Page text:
Earth, bound: Client Earth’s authors James Thornton (l) & Martin Goodman (r). Images: Scribe Publications

Earth, bound: Client Earth’s authors James Thornton (l) & Martin Goodman (r). Images: Scribe Publications

On 27 April the High Court ordered the government to make a U-turn on its decision to delay publication of its clean air plan till after the June General Election. This ruling is the latest in a series of victories by James Thornton and his colleagues at ClientEarth, a London Fields-based environmental legal organisation that is the first of its kind in Europe.

European countries are at the forefront of environmental protection, with EU directives providing what are in many respects the world’s most advanced green regulations. But the devil is in the detail of enforcement, where much of Europe, including the UK, falls down.

The American model of planet-saving puts far more emphasis on judicial activism, and Yankee style non-governmental action has many benefits that are only now being discovered this side of the pond.

James Thornton is a lawyer who imported the US approach to the UK, founding the environmental law firm ClientEarth in 2008. By that point he and his partner Martin Goodman already had many years of successful legal activism under their belts stateside.

Thornton had cut his legal teeth cleaning up Chesapeake Bay, before relocating to California and protecting endangered West Coast habitats.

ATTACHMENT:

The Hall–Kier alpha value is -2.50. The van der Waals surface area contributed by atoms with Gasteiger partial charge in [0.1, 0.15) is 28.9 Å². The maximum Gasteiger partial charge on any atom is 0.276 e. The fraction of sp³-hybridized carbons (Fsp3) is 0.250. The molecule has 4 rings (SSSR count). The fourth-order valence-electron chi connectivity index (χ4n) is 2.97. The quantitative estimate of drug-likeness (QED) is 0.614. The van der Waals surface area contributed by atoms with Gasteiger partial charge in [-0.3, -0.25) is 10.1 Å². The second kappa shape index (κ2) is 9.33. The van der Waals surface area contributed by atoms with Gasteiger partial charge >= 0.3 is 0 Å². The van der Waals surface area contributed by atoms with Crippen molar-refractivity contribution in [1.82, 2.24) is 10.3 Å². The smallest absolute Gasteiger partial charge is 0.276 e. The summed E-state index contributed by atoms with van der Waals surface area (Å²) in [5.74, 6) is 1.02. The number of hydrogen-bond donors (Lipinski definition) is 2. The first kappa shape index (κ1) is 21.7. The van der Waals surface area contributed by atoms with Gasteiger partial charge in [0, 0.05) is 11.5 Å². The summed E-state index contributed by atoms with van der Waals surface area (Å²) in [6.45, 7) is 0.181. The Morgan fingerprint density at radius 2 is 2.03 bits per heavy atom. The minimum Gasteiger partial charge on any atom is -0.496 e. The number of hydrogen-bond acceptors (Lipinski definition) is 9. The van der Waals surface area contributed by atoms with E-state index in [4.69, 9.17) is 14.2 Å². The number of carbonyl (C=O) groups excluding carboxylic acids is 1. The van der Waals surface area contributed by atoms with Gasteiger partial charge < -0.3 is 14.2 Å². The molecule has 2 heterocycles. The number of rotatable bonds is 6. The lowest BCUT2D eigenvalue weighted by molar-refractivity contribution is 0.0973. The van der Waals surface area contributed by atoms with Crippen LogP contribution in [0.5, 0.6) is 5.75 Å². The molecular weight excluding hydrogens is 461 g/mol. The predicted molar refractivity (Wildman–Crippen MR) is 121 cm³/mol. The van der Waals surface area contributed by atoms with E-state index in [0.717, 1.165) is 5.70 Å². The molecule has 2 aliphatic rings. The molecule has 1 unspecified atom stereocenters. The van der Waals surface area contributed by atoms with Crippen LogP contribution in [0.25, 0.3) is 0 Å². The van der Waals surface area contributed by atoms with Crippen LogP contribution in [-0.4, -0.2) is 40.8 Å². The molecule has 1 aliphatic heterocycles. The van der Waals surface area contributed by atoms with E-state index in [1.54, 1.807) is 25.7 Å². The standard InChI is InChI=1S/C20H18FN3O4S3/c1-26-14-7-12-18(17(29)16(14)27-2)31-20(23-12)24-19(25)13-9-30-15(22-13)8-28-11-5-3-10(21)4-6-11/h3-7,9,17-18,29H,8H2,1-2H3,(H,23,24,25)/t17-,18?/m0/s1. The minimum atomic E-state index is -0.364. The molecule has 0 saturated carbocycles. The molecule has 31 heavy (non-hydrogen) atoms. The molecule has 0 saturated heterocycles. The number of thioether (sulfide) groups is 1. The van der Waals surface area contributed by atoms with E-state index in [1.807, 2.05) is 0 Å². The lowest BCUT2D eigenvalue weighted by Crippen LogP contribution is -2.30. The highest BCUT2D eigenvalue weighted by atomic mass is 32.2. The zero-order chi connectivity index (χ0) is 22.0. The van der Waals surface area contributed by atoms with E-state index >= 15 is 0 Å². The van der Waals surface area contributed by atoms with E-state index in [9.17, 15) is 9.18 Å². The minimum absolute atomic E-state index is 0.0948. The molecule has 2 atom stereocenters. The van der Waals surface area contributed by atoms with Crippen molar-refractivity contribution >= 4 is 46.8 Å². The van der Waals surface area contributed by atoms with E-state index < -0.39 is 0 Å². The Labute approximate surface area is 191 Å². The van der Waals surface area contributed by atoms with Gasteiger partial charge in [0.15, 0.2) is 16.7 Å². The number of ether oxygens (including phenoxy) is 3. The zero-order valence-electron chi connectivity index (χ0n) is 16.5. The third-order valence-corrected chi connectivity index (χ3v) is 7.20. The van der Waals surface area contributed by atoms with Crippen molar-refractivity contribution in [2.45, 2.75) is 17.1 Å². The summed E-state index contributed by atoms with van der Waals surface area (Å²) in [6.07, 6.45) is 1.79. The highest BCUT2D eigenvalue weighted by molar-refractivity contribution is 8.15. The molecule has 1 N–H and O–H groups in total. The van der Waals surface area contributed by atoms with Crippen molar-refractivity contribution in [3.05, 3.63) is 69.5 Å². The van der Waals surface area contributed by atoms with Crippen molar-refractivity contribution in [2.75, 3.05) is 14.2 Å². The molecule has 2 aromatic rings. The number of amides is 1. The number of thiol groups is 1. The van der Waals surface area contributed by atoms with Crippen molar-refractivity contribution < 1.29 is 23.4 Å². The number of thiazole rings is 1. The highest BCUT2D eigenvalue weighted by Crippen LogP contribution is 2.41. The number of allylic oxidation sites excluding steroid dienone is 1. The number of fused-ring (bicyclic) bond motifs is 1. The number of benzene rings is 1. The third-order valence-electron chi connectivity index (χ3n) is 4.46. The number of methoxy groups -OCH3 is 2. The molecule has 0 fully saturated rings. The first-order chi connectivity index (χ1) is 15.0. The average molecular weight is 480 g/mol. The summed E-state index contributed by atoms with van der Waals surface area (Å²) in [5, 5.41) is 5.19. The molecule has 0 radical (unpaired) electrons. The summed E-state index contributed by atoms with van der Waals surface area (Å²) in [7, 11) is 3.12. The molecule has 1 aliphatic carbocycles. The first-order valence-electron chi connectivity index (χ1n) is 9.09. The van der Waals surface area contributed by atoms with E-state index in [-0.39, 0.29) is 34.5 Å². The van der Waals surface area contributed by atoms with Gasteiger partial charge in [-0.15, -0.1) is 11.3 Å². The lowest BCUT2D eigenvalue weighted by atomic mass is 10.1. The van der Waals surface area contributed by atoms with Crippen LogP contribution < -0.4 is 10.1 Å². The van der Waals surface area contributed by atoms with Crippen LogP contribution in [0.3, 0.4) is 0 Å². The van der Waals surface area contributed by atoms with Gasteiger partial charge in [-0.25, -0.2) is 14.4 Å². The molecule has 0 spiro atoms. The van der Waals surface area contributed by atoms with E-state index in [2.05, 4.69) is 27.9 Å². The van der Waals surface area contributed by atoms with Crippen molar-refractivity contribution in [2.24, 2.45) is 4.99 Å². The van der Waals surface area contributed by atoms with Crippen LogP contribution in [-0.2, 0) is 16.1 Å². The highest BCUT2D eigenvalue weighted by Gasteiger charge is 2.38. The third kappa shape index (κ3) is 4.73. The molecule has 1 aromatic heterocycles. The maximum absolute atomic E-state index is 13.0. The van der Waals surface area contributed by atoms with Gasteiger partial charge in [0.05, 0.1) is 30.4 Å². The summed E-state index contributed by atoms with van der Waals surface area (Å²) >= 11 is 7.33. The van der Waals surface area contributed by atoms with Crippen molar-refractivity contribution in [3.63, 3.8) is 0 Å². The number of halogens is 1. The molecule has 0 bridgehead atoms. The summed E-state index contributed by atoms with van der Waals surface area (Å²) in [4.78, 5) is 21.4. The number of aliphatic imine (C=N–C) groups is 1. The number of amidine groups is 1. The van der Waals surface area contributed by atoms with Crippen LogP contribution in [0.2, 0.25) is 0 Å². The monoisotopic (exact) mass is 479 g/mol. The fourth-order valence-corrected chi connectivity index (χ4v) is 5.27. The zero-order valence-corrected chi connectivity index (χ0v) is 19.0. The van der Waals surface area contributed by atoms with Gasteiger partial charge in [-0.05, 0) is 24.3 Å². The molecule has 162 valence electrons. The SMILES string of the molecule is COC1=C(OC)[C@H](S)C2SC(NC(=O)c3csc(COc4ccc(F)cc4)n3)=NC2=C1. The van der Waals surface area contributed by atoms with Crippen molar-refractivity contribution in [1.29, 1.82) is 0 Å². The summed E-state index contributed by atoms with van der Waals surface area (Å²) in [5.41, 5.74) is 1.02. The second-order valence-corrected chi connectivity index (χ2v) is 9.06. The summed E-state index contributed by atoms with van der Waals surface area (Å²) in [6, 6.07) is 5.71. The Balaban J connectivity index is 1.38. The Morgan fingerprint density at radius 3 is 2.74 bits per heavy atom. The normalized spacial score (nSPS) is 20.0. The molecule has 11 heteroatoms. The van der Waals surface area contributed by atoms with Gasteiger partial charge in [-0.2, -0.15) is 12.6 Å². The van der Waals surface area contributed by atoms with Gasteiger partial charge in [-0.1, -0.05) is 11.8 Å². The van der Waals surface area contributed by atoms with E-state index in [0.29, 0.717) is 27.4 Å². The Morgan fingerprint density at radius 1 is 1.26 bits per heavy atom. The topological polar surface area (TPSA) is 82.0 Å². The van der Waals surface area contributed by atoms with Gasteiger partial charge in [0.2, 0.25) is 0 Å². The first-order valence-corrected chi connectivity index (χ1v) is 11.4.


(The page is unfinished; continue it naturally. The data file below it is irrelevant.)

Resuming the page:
The wide-ranging approach he developed involves interventions at each stage of the legal cycle, from the design of legislation through to its passage, monitoring and challenges to ensure the law is followed.

Not only was this approach novel when Thornton and Goodman brought it to London, but the very notion of public interest law was also an alien species, and one of the first things ClientEarth had to do when it set up shop was to challenge legal rules that required plaintiffs to cover the full legal cost of any court case they brought in the event of defeat. This crippling restriction made it virtually impossible for ordinary citizens to bring legal challenges against the state or against firms for failing to comply with environmental laws.

In Thornton’s words, “Law is a tool I use to answer the bigger questions.” His ultimate goal is to build an ‘ecological civilisation’: “We built an agricultural, then an industrial, and now we must build an ecological civilisation”.

Since their initial strides in fighting air pollution in the UK, Thornton and Goodman have worked in Poland combating coal mining, in Ghana protecting forests, and in China training judges. ClientEarth also has a Brussels office involved in shaping EU legislation.

The book Client Earth is the account of the pair’s fight to protect our natural habitat. The bulk of the text is penned by Goodman, with short reflections by Thornton interspersed.

Though the subject matter might strike some as dry, the style of Goodman’s writing is lively and entertaining. Thornton’s short pieces are shorter and more cerebral, reflecting a Zen-inspired intellectual leanness.

For an inspiring account of how social entrepreneurialism and ingenuity can make great strides in holding governments to account, this volume is well worth reading.

Client Earth by James Thornton and Martin Goodman is published by Scribe Publications, 2017. ISBN: 978 1 911344 08 7; RRP: £20.

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